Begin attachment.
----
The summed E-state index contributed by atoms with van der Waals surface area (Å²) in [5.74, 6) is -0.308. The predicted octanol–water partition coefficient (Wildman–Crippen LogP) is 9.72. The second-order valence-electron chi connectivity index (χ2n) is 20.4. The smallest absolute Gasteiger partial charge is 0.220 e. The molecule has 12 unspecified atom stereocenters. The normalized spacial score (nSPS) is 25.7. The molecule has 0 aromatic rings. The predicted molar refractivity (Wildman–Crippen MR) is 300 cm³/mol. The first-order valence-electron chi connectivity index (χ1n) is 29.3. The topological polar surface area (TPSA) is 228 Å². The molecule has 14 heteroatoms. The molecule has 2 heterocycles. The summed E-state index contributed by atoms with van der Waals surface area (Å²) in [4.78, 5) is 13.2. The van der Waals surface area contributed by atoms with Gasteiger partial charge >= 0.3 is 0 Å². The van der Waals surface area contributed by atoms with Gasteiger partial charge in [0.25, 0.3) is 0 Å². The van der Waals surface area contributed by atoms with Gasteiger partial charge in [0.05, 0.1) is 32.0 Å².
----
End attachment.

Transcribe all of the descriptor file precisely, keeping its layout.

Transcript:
The summed E-state index contributed by atoms with van der Waals surface area (Å²) in [5.74, 6) is -0.308. The predicted octanol–water partition coefficient (Wildman–Crippen LogP) is 9.72. The second-order valence-electron chi connectivity index (χ2n) is 20.4. The smallest absolute Gasteiger partial charge is 0.220 e. The molecule has 12 unspecified atom stereocenters. The normalized spacial score (nSPS) is 25.7. The molecule has 0 aromatic rings. The predicted molar refractivity (Wildman–Crippen MR) is 300 cm³/mol. The first-order valence-electron chi connectivity index (χ1n) is 29.3. The topological polar surface area (TPSA) is 228 Å². The molecule has 14 heteroatoms. The molecule has 2 heterocycles. The summed E-state index contributed by atoms with van der Waals surface area (Å²) in [4.78, 5) is 13.2. The van der Waals surface area contributed by atoms with Gasteiger partial charge >= 0.3 is 0 Å². The van der Waals surface area contributed by atoms with Gasteiger partial charge in [0.25, 0.3) is 0 Å². The van der Waals surface area contributed by atoms with Gasteiger partial charge in [0.05, 0.1) is 32.0 Å².